Kaspersky has announced that it is in the process of developing a secure operating system (OS) to protect industrial control systems used in industry/infrastructure.
According to a blog by Kaspersky Lab CEO Eugene Kaspersky, while it was still in development he said it is ‘a truly secure environment'.
“It's a sophisticated project, and almost impracticable without active interaction with ICS operators and vendors. We can't reveal many details of the project now because of the confidentiality of such cooperation and we don't want to talk about some stuff so competitors won't jump on our ideas and nick the know-how,” he said.
Kaspersky also admitted that the OS will not be for gaming or social networking, as the company was working on methods of writing software which by design, will not be able to carry out any behind-the-scenes, undeclared activity.
The idea and development has come from the recognition that ‘always on' environments cannot be switched off due to them maintaining constant operation where ‘security is relegated to second place', especially when it comes to patching and vulnerability management.
He said: “As experience has shown, corners (costs) are normally cut on this kind of activity and patches are released only if a certain exploit has been found and put on the internet. In fairness, this is true for common, garden-variety software, not just specialised software; today we're talking about specifically industrial software.-
“Specialists at industrial/infrastructure organisations also apply traditional methods of protection of vulnerable software and operating systems through control over program behaviour and also over actions of users. But a 100 per cent guarantee of protection can't be provided, again because of vulnerability-by-default in the software doing the controlling. But for critical infrastructure a guarantee is what is needed most of all.”
Kaspersky said that to solve the problem in an ideal world, all industrial control system software would need to be rewritten to incorporate all of the security technologies available, also taking into account the new realities of cyber-attacks.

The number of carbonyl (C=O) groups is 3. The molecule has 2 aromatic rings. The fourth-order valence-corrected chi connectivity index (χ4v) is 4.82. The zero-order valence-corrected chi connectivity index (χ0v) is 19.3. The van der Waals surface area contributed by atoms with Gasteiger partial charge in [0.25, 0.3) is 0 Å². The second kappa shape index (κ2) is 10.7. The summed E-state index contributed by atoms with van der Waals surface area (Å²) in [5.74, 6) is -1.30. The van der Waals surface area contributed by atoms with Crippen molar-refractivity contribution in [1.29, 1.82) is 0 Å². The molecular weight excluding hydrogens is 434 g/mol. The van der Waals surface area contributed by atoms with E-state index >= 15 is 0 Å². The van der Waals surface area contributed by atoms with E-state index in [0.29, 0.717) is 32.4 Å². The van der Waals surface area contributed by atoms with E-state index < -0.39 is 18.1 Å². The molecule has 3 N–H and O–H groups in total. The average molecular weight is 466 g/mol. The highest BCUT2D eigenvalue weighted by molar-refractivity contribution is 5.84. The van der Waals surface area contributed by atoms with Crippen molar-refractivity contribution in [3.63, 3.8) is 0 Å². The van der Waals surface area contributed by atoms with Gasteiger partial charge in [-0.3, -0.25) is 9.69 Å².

“Alas, such a colossal effort coupled with the huge investments that would be required in testing and fine-tuning would still not guarantee sufficiently stable operation of systems,” he said.
This is why a secure operating system is a ‘fully realisable alternative', one onto which industrial control systems can be installed and can be built into the existing infrastructure to control ‘healthy' existing systems and guarantee the receipt of reliable data reports on the systems' operation.
Kaspersky said that it was quite simple to create a secure OS, as it was working on methods of writing software which by design won't be able to carry out any behind-the-scenes, undeclared activity.
“This is the important bit: the impossibility of executing third-party code, or of breaking into the system or running unauthorised applications on our OS; and this is both provable and testable,” he said.
“In anticipation of the multitude of questions from colleagues, partners, media and simply curious folks, a few basics: the development is a truly secure environment."